Longest Distance Call
I had to cancel an airline booking I had made through Travelocity (one of those rare birds these days: a fully-refundable fare). No way to do it online. I'd have to make a call. I got their US toll-number, and called. The recording suggested I should check online since "most reservations" could be canceled online. I tried again. Nope. So I call, listen to music and to some inane recordings about travel guidelines. "Thank you for calling Travelocity, this is Patrick, how can I help you?" I had to wait on hold several times (on my dime, on an international call), but he took care of it.
His accent was a dead give away. "So, tell me 'Patrick.' Are you in India?" Slight pause, "Yes, sir." In Bombay, it turns out. I bust out laughing. So here I am, making a call to the US some 9000 miles away and another 9000 or so back, to talk to someone 250 miles south of me! This globalized world ...
Of NRIs and Forex
In the bad-old-days of the License Raj, the amount of foreign exchange (Forex) an Indian could take out of the country for a trip was limited. Currency controls were in place. The Rupee wasn't convertible, and so on. A lot of those restrictions have disappeared or eased after the new era of economic reforms that started in 1991. However, the Rupee isn't fully-convertible yet; and while restrictions have eased, they're still there.
I decided that it might be worthwhile to purchase some Euros here before the upcoming trip to Rome, so I called my dad's travel agency. One of the guys there quoted me a rate. It was about 2.5% higher than the daily spot rate. Ok, I won't save money (US banks charge some 2-3% + non-proprietary bank usage charges for any debit card/ATM transactions made overseas), but at least the money won't be going to Wachovia. "Ok, sir. If you can come over now, that would be better. The rates fluctuate ... " No problem. When I get there he informs me that for there is a 10,000INR limit on the amount of foreign exchange that can be purchased by a Non-Resident Indian while on a visit to India. That's barely 170€. I was a bit startled -- I'd figured the rules would be easier for an NRI. "Sir, we don't deal in forex here. If you don't mind, please come with me to this agency." Just up the street.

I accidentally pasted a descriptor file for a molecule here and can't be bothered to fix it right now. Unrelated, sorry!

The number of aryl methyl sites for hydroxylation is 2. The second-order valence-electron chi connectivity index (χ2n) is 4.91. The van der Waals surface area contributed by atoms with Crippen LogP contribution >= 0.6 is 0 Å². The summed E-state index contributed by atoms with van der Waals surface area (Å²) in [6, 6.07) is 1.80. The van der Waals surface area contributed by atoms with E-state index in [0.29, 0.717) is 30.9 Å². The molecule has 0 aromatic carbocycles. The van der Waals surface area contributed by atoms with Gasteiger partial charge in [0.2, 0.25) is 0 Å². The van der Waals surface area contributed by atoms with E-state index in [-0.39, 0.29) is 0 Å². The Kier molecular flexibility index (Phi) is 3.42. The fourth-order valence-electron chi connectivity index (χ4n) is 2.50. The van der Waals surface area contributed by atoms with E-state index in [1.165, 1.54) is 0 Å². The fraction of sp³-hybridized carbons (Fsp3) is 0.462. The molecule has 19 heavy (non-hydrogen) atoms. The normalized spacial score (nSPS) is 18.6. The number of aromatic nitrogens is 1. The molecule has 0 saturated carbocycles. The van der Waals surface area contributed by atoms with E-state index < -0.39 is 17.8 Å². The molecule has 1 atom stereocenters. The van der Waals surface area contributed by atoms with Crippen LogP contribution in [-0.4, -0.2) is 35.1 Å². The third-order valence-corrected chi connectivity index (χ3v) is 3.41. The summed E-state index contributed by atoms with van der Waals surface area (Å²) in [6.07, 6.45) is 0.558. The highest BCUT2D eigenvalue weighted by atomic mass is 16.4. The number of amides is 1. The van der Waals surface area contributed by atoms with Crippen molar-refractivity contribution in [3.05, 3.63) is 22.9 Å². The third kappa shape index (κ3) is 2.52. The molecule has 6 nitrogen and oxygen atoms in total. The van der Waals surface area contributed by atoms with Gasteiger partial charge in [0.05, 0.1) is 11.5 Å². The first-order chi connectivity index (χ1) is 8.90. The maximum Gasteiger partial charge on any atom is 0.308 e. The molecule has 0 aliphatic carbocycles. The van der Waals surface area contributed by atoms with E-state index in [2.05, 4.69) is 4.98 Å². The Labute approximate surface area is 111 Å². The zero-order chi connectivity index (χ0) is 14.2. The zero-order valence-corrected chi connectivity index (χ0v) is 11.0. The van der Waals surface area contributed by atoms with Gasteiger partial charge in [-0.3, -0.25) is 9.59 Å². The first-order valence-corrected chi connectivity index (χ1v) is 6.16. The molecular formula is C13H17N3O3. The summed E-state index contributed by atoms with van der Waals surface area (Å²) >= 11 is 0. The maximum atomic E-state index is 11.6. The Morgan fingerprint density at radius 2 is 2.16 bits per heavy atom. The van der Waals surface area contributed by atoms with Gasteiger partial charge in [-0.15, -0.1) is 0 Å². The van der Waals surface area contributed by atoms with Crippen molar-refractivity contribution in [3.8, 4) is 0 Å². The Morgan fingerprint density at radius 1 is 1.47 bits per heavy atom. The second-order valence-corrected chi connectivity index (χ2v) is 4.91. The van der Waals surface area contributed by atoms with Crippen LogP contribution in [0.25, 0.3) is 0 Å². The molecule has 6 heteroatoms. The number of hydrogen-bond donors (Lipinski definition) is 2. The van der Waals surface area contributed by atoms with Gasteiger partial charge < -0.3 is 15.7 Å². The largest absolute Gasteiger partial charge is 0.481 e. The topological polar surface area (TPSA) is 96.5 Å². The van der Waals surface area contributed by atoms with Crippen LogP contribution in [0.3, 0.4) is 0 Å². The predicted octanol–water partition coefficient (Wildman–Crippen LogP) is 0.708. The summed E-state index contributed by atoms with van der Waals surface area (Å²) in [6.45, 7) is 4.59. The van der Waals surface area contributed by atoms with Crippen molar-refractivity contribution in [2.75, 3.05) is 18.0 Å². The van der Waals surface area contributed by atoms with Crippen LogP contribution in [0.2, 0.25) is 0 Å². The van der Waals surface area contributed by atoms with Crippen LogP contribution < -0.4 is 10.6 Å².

Accompanying him meant riding pillion oh his motor-cycle. I offered my car. "No sir, it will be simpler on a two-wheeler." I saw what he meant. The road is divided. In order to get to this other place, one would have to go drive down to a break in the median, turn around, and then drive back up. On a two-wheeler, however, one could just ignore the law, and go up the road on the wrong side. This is exactly the kind of behavior that infuriates me when I drive in India, but I was already seated, clutching my passport and checkbook (sorry, cheque book) in one hand, and holding on to the seat with the other.
At the other agency, the guy made photocopies of my passport. I tried to explain that I had an account with funds that were fully exportable. "Sorry sir, these are RBI rules." Yeah, of course. And then, "Umm. We don't have any 100€ notes. They'll come tomorrow. We only have 500€ notes." Which I'm willing to purchase, but you won't sell me! "Ok, I'll check back tomorrow."
Back home, I called my bank. Yes, the funds are exportable. And yes, they will issue travelers checks up to any amount that I wish. Great. Problem solved.
Well, at least I got a ride on a two-wheeler on the wrong side of the road!